NCDOT Locomotive’s Emission-Reduction Technology EPA Certified Thursday, February 15, 2018

RALEIGH – North Carolina’s air will be a bit cleaner starting this year now that the Environmental Protection Agency (EPA) has certified a specialized emissions reduction system for one of the N.C. Department of Transportation Rail Division’s passenger locomotives.

The system, known as a Blended After-Treatment System (BATS), uses catalytic reduction to chemically remove diesel engine emission pollutants from the locomotive’s exhaust before it is released into the air.  The technology was developed for use on passenger locomotives by California-based Rail Propulsion Systems.

The NCDOT Rail Division has collaborated with RPS for the past two years to install and test the functionality of BATS. Specifically, it is designed to reduce four diesel exhaust pollutants: nitrogen oxides, carbon monoxide, hydrocarbons and particulate matter – all of which are identified by the EPA as causing chronic negative health effects such as heart and lung disease.

Charles Edwards, NCDOT Rail Division Acting Director, said NCDOT is the first rail agency in the country to successfully demonstrate the technology on an in-service passenger locomotive.  “This is another positive step in our ongoing efforts to be a leader in helping reduce air-pollution levels across the state,” Edwards said. “This very cost-effective, innovative technology will help ensure that North Carolina is a wonderful place to live and work in every day.”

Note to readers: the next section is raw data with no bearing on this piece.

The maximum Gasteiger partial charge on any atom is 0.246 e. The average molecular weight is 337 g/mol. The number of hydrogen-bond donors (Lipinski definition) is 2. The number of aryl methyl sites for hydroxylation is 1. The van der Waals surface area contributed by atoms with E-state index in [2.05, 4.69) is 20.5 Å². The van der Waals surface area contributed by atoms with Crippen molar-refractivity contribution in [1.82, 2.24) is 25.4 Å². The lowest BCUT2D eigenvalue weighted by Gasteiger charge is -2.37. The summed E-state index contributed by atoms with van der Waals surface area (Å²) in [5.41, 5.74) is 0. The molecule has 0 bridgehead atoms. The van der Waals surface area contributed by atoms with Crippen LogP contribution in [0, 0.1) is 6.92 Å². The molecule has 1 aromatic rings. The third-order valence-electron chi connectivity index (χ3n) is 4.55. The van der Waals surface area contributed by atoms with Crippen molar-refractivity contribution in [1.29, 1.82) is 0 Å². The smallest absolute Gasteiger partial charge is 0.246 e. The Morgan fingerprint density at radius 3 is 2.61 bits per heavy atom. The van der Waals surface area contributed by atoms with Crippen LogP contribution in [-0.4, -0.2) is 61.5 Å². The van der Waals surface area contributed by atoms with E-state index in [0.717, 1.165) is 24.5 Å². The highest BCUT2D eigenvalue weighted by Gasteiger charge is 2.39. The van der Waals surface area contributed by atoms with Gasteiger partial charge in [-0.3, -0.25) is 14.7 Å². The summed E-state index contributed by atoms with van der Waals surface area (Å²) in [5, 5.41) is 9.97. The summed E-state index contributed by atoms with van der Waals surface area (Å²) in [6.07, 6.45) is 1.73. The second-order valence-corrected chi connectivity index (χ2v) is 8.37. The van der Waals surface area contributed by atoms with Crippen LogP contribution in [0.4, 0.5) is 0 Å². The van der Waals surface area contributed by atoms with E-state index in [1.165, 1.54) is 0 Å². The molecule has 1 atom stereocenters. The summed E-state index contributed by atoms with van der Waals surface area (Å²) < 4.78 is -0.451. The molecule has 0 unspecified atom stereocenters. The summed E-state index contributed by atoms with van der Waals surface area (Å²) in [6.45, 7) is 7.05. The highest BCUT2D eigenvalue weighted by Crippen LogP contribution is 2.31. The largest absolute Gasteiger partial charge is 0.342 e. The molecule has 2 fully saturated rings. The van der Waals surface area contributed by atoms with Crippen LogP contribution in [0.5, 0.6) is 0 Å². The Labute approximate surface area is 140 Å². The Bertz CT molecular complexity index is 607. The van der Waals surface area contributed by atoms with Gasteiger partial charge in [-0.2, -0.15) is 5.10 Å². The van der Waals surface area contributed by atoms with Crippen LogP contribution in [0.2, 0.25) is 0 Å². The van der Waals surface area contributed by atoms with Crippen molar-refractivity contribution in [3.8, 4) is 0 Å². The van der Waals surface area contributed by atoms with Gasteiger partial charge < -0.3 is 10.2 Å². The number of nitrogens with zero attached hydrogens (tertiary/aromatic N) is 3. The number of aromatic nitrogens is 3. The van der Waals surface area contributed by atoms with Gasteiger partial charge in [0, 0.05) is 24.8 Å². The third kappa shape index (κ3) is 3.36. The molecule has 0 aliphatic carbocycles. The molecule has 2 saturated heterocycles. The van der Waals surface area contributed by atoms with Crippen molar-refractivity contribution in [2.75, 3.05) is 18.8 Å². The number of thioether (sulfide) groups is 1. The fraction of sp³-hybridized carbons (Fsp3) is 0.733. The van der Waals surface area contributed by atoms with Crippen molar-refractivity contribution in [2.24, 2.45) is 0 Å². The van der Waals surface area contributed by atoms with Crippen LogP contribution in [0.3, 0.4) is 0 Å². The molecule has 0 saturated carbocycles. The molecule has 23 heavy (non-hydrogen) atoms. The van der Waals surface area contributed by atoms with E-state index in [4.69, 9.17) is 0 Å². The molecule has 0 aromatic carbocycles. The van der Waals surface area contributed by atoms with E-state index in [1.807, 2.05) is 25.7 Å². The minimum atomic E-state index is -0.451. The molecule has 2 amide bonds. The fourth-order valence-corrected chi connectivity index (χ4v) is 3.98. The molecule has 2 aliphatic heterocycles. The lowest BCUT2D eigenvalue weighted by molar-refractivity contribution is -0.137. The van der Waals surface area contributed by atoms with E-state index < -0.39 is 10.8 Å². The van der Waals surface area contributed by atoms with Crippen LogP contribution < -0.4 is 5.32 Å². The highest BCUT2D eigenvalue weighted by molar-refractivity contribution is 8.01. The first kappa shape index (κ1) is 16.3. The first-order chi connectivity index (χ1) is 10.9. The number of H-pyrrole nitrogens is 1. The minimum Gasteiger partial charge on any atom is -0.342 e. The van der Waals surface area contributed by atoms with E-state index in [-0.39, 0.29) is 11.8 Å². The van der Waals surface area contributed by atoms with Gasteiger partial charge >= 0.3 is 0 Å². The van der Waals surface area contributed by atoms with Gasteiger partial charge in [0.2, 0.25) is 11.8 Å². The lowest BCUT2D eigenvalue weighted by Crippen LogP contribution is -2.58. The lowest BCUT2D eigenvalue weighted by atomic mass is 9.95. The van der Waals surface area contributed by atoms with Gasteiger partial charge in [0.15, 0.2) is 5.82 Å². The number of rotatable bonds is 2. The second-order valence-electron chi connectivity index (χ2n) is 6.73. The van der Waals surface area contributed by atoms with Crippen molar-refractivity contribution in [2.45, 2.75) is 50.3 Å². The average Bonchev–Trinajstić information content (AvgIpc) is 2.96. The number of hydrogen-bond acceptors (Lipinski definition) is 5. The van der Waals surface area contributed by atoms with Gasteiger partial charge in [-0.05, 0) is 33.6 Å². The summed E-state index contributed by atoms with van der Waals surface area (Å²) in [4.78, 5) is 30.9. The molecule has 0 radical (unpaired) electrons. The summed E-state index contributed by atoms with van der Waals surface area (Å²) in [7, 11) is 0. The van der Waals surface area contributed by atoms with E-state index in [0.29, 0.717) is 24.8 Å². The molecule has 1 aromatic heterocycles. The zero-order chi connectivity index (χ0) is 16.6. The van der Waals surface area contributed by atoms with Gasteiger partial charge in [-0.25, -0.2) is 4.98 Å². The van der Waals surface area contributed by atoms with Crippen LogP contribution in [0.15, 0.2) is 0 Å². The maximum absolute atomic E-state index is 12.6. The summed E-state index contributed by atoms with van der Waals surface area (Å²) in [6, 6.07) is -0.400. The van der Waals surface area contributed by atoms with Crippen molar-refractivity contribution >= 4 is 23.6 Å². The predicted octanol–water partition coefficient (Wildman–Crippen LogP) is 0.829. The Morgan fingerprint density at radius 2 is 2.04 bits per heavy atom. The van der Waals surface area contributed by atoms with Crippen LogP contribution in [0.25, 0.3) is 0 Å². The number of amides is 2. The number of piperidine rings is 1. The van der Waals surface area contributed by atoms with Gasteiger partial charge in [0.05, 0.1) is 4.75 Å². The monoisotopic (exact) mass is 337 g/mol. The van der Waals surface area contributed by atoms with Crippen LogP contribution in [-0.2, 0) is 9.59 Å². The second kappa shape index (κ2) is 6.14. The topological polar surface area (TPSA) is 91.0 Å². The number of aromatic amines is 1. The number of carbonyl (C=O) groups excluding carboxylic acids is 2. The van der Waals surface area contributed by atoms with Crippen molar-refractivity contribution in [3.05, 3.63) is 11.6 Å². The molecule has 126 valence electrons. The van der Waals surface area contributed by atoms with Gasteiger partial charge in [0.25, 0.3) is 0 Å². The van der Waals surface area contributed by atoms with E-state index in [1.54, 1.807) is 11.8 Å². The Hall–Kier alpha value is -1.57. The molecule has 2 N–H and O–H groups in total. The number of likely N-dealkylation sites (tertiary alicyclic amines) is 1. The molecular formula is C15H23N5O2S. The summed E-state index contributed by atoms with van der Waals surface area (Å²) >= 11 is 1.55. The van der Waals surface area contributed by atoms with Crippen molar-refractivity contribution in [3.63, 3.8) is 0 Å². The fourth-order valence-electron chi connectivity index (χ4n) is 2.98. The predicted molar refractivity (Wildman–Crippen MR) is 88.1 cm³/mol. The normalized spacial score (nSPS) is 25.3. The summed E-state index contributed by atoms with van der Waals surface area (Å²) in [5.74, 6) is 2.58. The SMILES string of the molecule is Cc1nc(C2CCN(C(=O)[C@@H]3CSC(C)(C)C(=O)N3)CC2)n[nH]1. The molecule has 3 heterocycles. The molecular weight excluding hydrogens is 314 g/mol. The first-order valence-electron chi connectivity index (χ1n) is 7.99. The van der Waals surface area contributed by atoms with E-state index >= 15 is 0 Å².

The EPA certification will enable the Rail Division to pursue state and federal grant opportunities to retrofit BATS onto its full fleet of locomotives, further reducing air pollution along the NCDOT Piedmont route between Raleigh and Charlotte.

Every county along the Piedmont rail corridor has high levels of one or more types of air pollution, according to the EPA. By implementing the BATS, the Rail Division is working to improve air quality across the state, including in many of the major metropolitan areas which are particularly affected by air pollution.

Ian Stewart, CEO of Rail Propulsion Systems, said the BATS technology will make NCDOT one of the nation’s cleanest rail agencies once it is fully retrofitted on the entire fleet.

“The BATS certification is the latest in a series of successes achieved through the collaboration between Rail Propulsion Systems, NCDOT and its engineering group, McDowell Engineers and Associates, and RailPlan mechanics and staff,” Stewart said. “This is a major milestone toward efforts to efficiently improve air quality, and North Carolina is leading the way.”


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NCDOT locomotive 1859 fitted with the Blended After-Treatment System (BATS). Photo: Rail Propulsion Systems

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